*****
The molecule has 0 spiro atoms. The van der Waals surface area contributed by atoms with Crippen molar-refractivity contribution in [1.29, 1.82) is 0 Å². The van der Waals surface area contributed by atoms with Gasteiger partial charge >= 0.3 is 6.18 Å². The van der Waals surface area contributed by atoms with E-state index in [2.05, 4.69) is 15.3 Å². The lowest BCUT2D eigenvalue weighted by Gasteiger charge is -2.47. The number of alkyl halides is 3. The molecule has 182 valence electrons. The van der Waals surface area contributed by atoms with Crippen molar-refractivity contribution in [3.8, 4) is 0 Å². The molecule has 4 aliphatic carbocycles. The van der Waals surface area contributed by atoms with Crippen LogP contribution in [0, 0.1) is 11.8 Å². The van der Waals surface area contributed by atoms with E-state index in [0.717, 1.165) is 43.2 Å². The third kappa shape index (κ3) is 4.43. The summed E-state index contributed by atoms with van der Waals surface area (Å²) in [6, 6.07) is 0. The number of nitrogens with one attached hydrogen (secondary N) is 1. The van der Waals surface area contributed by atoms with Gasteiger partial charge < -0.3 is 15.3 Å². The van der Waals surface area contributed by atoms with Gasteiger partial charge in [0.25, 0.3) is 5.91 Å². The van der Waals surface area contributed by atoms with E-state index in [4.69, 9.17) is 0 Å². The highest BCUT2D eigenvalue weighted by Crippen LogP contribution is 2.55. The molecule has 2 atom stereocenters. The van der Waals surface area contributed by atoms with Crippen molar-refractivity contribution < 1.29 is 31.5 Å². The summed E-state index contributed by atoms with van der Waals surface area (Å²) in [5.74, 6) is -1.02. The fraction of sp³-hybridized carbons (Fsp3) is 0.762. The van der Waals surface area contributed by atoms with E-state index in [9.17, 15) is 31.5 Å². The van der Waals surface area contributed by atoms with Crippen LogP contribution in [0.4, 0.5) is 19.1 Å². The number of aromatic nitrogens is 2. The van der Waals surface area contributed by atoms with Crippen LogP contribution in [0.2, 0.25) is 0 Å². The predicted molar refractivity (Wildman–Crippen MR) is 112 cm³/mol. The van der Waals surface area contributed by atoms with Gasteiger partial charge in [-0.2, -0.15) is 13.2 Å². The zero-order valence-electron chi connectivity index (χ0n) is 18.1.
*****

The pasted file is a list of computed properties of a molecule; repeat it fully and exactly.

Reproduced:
The molecule has 0 spiro atoms. The van der Waals surface area contributed by atoms with Crippen molar-refractivity contribution in [1.29, 1.82) is 0 Å². The van der Waals surface area contributed by atoms with Gasteiger partial charge >= 0.3 is 6.18 Å². The van der Waals surface area contributed by atoms with E-state index in [2.05, 4.69) is 15.3 Å². The lowest BCUT2D eigenvalue weighted by Gasteiger charge is -2.47. The number of alkyl halides is 3. The molecule has 182 valence electrons. The van der Waals surface area contributed by atoms with Crippen molar-refractivity contribution in [3.8, 4) is 0 Å². The molecule has 4 aliphatic carbocycles. The van der Waals surface area contributed by atoms with Crippen LogP contribution in [0, 0.1) is 11.8 Å². The van der Waals surface area contributed by atoms with E-state index in [0.717, 1.165) is 43.2 Å². The third kappa shape index (κ3) is 4.43. The summed E-state index contributed by atoms with van der Waals surface area (Å²) in [6, 6.07) is 0. The number of nitrogens with one attached hydrogen (secondary N) is 1. The van der Waals surface area contributed by atoms with Gasteiger partial charge < -0.3 is 15.3 Å². The van der Waals surface area contributed by atoms with Gasteiger partial charge in [0.25, 0.3) is 5.91 Å². The van der Waals surface area contributed by atoms with E-state index in [4.69, 9.17) is 0 Å². The highest BCUT2D eigenvalue weighted by Crippen LogP contribution is 2.55. The molecule has 2 atom stereocenters. The van der Waals surface area contributed by atoms with Crippen molar-refractivity contribution < 1.29 is 31.5 Å². The summed E-state index contributed by atoms with van der Waals surface area (Å²) in [5.74, 6) is -1.02. The fraction of sp³-hybridized carbons (Fsp3) is 0.762. The van der Waals surface area contributed by atoms with E-state index in [9.17, 15) is 31.5 Å². The van der Waals surface area contributed by atoms with Crippen LogP contribution in [0.4, 0.5) is 19.1 Å². The number of aromatic nitrogens is 2. The van der Waals surface area contributed by atoms with Crippen LogP contribution in [0.2, 0.25) is 0 Å². The predicted molar refractivity (Wildman–Crippen MR) is 112 cm³/mol. The van der Waals surface area contributed by atoms with Gasteiger partial charge in [-0.2, -0.15) is 13.2 Å². The zero-order valence-electron chi connectivity index (χ0n) is 18.1.